If your pet experiences heat stroke you will need to get them to the veterinarian immediately. Brachiocephalic breeds (dogs with short muzzles such as bulldogs, boxers, pugs, etc.) are most at risk. Shade rarely gives any more relief than if they are parked in the sun. Temperatures still rise quickly.

If you witness a dog in a hot car there are steps you can take to help the pet. Write down the car’s information, alert the management of the store so they can make an announcement, call the police or animal control, stay and monitor the pet until help arrives. Although Idaho law does not make it illegal to leave your dog in a hot car, there are laws against animal abuse, neglect and cruelty.

Citations:

https://www.avma.org/public/PetCare/Pages/pets-in-vehicles.aspx
https://www.oregonhumane.org/wp-content/uploads/18_heat_infographic.jpg

Pet Dentals

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Pet owners are often unaware of the importance of dental care for their pets. Dog and cat teeth are very similar to human teeth in the care that they require and a lack of proper tooth care can lead to dental disease.

If you observe bad breath, tartar covered teeth, broken or loose teeth, swelling or bleeding gums, oral pain, and loss of appetite or drooling, it is time for an exam. These are the signs that your pet has dental disease. If your veterinarian diagnoses dental disease in your pet, a cleaning and more thorough exam will need to be done under anesthesia.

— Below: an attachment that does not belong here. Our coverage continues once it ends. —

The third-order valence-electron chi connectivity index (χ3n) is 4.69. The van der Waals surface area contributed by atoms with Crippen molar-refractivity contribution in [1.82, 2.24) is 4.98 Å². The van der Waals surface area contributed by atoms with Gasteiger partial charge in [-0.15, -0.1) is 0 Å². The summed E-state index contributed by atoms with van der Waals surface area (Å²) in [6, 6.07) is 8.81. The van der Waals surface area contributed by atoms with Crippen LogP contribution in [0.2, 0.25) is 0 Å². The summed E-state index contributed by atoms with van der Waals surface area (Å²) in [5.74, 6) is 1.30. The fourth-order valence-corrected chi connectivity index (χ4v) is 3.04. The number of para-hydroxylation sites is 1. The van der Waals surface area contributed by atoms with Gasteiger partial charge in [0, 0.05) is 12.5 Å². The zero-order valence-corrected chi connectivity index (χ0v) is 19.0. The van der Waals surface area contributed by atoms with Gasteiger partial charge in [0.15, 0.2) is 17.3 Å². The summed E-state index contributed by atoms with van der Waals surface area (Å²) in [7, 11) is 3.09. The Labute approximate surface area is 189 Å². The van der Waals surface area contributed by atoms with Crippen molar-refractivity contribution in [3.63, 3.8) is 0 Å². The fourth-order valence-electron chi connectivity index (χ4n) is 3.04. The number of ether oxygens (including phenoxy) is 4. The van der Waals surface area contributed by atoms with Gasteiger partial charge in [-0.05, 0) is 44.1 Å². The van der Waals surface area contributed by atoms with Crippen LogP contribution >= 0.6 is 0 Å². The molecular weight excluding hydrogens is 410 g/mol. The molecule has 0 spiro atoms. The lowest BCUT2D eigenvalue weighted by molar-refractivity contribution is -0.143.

Before an anesthetic procedure, your pet will have a catheter placed into their arm for delivering drugs, IV fluids and to have quick access to their vein for the highest safety measures. While under, the dental technician will scale, clean, polish and complete full mouth radiographs to make sure anything not seen on exam can be noted and taken care of. The veterinarian checks the health of every tooth, and performs extractions if needed. In cases of severe disease, a second procedure may be needed. This procedure is similar to what our dentists would do at our own annual appointment.

Once the procedure is complete is it important to keep up with the oral health of your pet to prevent further concerns. Dental chews or toys, bones, and brushing their teeth daily can all help with keeping tartar build up to a minimum and gingivitis at bay. Oral health is important and can help your pet live a happier life. Consult with your veterinarian if you have further questions.